Just about the time when P. Diddy sang “Let it Flow” and confused the audience after U2 won its Best Original Song Golden Globe for “Ordinary Love,” HBO unleashed its new anthology series, True Detective, starring movie stars Woody Harrelson (an old television veteran) and Matthew McConaughey, the early frontrunner for “Best 2014 of any person on Earth” (the Golden Globe win for Best Actor in Dallas Buyer’s Club later in the evening is just the beginning).  Harrelson and McConaughey play Louisiana detectives investigating a brutal, satanic murder in 1995.  Storytelling uniquely combines interviews from 2012 with flashbacks to 1995.  True Detective’s first season (and the only one Harrelson and McConaughey will appear) will run eight episodes and complete a serialized mystery story.  According to showrunner Nic Pizzolatto, future seasons will star different actors and will feature a different central mystery.  The conceit is intriguing on its own, but, after watching the premiere, the show has the potential to be something really special.  Its unique voice and vision are already clearly defined (each episode is written by Pizzolatto and directed by Cary Kukunaga) and the performances, especially McConaughey, will win awards.  I will write more on it as the season progresses, but for now, you cannot ask for a more engrossing first hour of a series.


In what can only be seen as accidental counter programming, the Girls season three premiere (two episodes!) debuted right after True Detective.  Early trends include much more Adam and Shoshana (both are great things) and a focus on the relationships of these girls to each other as opposed to these girls to their respective, challenging lives.  Some of season 2 landed as a reaction to the unnecessary and unyielding criticism mounted on season 1 for reasons unbeknownst to logic.  My hope for the uber-talented Miss Dunham here is continue to make the show that she wants to make.  Already, some of the humor that had drifted away last season seems to be back (I will gladly take more scenes between Adam and Shoshana!) and I think Marnie will only benefit from having Charlie completely out of the picture (Apparently Christopher Abbott wasn’t sure he wanted to play the character anymore.  Oops.).  I will definitely be spending some quality time with HBO on Sunday nights for the foreseeable future (Another piece of gold in its 2014 treasure chest of riches had its coming out party last night as well. HBO released the first trailer for the fourth season of Game of Thrones.  Yep.)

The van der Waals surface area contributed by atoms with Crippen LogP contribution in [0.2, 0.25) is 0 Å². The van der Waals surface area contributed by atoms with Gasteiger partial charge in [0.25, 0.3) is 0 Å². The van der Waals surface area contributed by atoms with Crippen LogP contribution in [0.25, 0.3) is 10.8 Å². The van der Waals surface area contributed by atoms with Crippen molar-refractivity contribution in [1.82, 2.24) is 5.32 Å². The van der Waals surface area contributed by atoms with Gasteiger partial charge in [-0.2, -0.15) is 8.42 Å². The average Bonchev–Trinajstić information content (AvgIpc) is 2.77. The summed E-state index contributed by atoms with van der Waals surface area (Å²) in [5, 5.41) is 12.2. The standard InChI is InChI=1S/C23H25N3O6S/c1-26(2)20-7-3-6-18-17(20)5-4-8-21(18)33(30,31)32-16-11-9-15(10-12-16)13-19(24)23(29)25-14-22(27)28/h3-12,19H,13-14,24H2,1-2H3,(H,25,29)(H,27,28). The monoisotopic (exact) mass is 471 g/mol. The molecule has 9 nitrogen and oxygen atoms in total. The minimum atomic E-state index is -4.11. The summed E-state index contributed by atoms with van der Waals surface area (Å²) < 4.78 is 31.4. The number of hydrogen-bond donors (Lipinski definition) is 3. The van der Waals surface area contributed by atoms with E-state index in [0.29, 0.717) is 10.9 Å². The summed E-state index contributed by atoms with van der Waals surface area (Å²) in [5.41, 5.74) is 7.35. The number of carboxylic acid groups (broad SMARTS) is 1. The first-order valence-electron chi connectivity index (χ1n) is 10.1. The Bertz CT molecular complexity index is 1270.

Real World: Ex-Plosion


Finally, the premiere of season 29 of The Real World debuted on Wednesday night.  If you have spent any time on the Bishop and Company site, you know that my relationship with The Real World and its amazing offshoot, The Challenge, is longstanding, loyal, and passionate.  Despite trepidation about the new format – the true story of seven strangers picked to live together and then…Surprise!  Your exes are also moving in – I was obviously going to give it a shot.  My true story after Wednesday – I hated it (critics seem to agree).  Yes, the exes have not moved in yet (as the countdown clock won’t seem to let me forget), but the show I watched on Wednesday night was not The Real World that I have given so much of my viewing lifeblood to watch.  Obviously, The Real World has been a different show than its original version, a social experiment dealing with real issues and the reality tv pioneer, for some time now, but this show did even resemble the positive things about recent incarnations.  Everything on it felt forced and overtly contrived, from the camera crews capturing the acceptance phone calls, to the decision to show boom mics and cameramen on person, to Ashley’s phone call to production about where they were going out that night.  Because the exes conceit is its central premise, we are inundated with conversations about exes and all the potential ensuing drama.  I wasn’t having any of it.  Begrudgingly, out of loyalty and respect to this beloved franchise, and to scout for future The Challenge competitors, I will at least stick around to see how the exes arrival goes down (25 days!), but I am considering jumping off of this sinking ship.

David J. Bloom can be reached on twitter @davidbloom7 and writes about MTV’s “The Challenge,” pop culture, and the NBA for Bishop and Company.